Un réel pour le XXI sciècle
IXe Congrès de l'AMP • 14-18 avril 2014 • Paris • Palais des Congrès • www.wapol.org

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Zero Gravity
Colin Wright

Freud linked his discovery of the unconscious to the Copernican Revolution. Yet the heliocentric universe still had a centre: it was the light of the sun that illuminated Enlightenment science. The sun's mass held the modern world together through a newly mathematized force – Newtonian gravity. Though this brought a new existential heaviness, it also provided us with a place in God's recently abandoned creation. Today however, the sun has become a rather average star among myriad others. Even gravity is not the force it once was, leading subjects to suffer what Milan Kundera once called 'the unbearable lightness of being'.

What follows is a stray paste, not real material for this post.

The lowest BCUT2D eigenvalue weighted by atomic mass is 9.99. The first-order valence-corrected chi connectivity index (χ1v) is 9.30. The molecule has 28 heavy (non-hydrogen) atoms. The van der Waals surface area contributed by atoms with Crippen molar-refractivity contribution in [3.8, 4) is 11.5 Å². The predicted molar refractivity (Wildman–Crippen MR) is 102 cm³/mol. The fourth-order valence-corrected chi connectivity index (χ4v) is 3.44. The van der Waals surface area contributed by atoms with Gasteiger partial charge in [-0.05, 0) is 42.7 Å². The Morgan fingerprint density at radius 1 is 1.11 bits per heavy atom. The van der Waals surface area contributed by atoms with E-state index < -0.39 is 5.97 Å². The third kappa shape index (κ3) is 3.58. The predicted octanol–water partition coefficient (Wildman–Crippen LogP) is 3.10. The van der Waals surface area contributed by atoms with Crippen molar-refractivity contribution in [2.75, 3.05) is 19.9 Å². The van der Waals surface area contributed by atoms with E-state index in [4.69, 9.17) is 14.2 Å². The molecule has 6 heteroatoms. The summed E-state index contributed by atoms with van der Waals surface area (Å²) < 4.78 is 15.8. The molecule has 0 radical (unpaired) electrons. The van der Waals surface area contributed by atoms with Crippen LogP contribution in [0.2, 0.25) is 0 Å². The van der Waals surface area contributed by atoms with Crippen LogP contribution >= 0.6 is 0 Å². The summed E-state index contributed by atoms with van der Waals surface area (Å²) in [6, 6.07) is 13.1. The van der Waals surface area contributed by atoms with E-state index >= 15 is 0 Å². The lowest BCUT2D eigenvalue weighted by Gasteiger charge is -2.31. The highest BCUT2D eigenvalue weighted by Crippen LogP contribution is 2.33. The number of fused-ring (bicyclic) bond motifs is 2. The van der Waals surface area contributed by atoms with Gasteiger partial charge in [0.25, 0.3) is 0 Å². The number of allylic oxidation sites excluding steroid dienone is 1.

Gravity (Dir. Alfonso Cuarón, 2013) captures something of the contemporary plight. As viewers, we lose all bearings: we cannot even complain that the world has been turned upside-down, since neither 'up' nor 'down' exist any more. Far from marking east and west, the sun looms at any time and from anywhere, bringing not the light of life but deadly solar radiation. With no imaginary co-ordinates to give space a liveable geometry, the astronauts spin in a vast black sea of undifferentiated real.

Yet there remains a trace of an imaginary treatment of the real. Despite bypassing traditional celluloid film, Gravity's special effects team have added 'lens-flare' as a deliberate digital glitch.

In the 21st Century, the sun no longer provides a compass – we can only contemplate its glare by shielding our eyes with a semblant of reality.

Colin Wright
UK, The Centre for Critical Theory at The University of Nottingham